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Adapting to the new consumer

Australia’s retail property operators entered 2012 in the midst of what Commonwealth Bank retail analyst Andrew Mclennan calls a “technology-induced recession,” in which online sales are growing strongly while store sales are stagnant and quite possibly even going in reverse.

Retailers continue to complain about “consumer caution,” despite the fact that when it comes to things like foreign travel and buying from offshore internet sites, caution has been little in evidence.

On the contrary, consumer spending has been growing at a healthy 5.7 per cent pace in 2011, while retail grew at 2.1 per cent and non-food retail at one per cent.

The data suggests that the attentions of the buying public have wandered away from the nation’s stores.

Some of the slow non-food retail sales trend can be attributed to deflation in key discretionary categories such as apparel and consumer electronics, but that deflation is partly attributable to the growth of e-commerce itself.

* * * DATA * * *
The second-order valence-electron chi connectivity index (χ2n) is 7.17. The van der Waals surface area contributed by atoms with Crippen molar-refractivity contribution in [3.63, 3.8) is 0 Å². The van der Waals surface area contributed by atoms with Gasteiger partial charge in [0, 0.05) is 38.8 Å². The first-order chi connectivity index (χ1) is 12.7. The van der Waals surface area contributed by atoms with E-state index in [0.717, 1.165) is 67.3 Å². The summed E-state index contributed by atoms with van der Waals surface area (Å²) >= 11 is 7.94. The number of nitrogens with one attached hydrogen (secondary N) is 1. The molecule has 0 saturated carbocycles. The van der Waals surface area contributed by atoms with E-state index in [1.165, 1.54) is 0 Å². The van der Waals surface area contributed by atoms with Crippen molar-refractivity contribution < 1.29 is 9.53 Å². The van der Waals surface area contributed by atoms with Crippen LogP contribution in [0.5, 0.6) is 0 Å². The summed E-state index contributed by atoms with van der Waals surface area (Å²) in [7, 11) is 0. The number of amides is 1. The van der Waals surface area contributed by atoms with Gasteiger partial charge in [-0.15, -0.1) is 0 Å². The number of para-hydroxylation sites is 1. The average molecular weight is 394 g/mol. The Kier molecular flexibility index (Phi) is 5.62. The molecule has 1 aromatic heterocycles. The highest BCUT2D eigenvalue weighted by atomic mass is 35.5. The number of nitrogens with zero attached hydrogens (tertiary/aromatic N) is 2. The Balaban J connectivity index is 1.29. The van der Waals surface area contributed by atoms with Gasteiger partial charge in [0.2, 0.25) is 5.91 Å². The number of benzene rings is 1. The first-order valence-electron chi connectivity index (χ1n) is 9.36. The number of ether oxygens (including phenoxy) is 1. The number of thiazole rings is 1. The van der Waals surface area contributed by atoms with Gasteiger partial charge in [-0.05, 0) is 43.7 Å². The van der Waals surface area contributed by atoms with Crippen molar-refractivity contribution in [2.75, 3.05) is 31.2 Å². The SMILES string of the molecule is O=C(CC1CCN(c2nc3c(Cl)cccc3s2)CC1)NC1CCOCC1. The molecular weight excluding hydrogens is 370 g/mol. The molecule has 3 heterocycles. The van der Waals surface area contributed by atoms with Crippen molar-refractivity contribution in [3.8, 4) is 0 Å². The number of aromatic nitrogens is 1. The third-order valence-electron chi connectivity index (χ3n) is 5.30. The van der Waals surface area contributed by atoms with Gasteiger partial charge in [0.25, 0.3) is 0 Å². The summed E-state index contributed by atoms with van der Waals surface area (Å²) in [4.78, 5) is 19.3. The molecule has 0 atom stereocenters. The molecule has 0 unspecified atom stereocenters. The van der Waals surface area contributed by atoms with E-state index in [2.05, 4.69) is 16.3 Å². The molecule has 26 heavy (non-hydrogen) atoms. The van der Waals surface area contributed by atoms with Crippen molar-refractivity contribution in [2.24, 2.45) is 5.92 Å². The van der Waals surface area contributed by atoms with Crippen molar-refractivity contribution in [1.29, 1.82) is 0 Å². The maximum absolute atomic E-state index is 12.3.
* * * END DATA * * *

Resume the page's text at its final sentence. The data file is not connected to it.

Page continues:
As in other mature markets such as the US, a shift in consumer behaviour is occurring, and shopping centre operators are very sensitive to it. The shift is comprised of a reweighting of consumer preferences toward experiences, technology and services.
When it comes to shopping, the search for rock bottom price that used to be the preserve of the time rich and money poor, is now the blood sport of the tech-savvy.
On top of all this, fashion continues to be redefined by consumers to include things that don’t have anything to do with clothing, raising difficult merchandising issues for shopping centres and soft goods retailers alike.

Mainstream retailers are beginning to take important steps to stop the rot.

In America JCPenney has announced a radical change of strategic direction for its 1100 department stores, including the creation in the centre of each store of a pseudo “town centre” that tries to mimic what developers have been doing at the shopping centre level.

Meanwhile, Target is sending off testy letters to its vendors telling them that they have to cooperate on a new pricing strategy so that online retailers like Amazon can’t use Target stores as showrooms.